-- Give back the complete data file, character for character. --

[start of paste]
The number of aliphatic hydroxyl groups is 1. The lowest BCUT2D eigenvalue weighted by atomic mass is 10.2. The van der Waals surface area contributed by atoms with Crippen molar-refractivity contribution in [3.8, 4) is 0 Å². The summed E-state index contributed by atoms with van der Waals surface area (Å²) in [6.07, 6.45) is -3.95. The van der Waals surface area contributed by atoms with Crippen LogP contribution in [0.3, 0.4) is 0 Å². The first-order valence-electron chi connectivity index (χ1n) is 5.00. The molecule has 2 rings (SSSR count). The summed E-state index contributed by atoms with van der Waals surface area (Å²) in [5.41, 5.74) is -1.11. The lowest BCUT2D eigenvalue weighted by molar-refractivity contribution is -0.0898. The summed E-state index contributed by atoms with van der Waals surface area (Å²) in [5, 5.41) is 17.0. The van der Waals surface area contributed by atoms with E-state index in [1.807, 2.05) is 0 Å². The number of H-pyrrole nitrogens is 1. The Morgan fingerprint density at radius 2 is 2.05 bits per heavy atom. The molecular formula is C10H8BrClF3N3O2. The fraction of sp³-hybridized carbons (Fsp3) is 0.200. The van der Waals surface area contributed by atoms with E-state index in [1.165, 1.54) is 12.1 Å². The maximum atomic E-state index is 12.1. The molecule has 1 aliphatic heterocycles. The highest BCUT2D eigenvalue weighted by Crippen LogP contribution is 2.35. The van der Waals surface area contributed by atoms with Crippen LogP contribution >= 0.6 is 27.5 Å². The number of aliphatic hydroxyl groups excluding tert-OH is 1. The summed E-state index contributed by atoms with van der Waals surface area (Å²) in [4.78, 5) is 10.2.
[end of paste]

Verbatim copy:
The number of aliphatic hydroxyl groups is 1. The lowest BCUT2D eigenvalue weighted by atomic mass is 10.2. The van der Waals surface area contributed by atoms with Crippen molar-refractivity contribution in [3.8, 4) is 0 Å². The summed E-state index contributed by atoms with van der Waals surface area (Å²) in [6.07, 6.45) is -3.95. The van der Waals surface area contributed by atoms with Crippen LogP contribution in [0.3, 0.4) is 0 Å². The first-order valence-electron chi connectivity index (χ1n) is 5.00. The molecule has 2 rings (SSSR count). The summed E-state index contributed by atoms with van der Waals surface area (Å²) in [5.41, 5.74) is -1.11. The lowest BCUT2D eigenvalue weighted by molar-refractivity contribution is -0.0898. The summed E-state index contributed by atoms with van der Waals surface area (Å²) in [5, 5.41) is 17.0. The van der Waals surface area contributed by atoms with E-state index in [1.807, 2.05) is 0 Å². The number of H-pyrrole nitrogens is 1. The Morgan fingerprint density at radius 2 is 2.05 bits per heavy atom. The molecular formula is C10H8BrClF3N3O2. The fraction of sp³-hybridized carbons (Fsp3) is 0.200. The van der Waals surface area contributed by atoms with E-state index in [1.165, 1.54) is 12.1 Å². The maximum atomic E-state index is 12.1. The molecule has 1 aliphatic heterocycles. The highest BCUT2D eigenvalue weighted by Crippen LogP contribution is 2.35. The van der Waals surface area contributed by atoms with Crippen LogP contribution >= 0.6 is 27.5 Å². The number of aliphatic hydroxyl groups excluding tert-OH is 1. The summed E-state index contributed by atoms with van der Waals surface area (Å²) in [4.78, 5) is 10.2.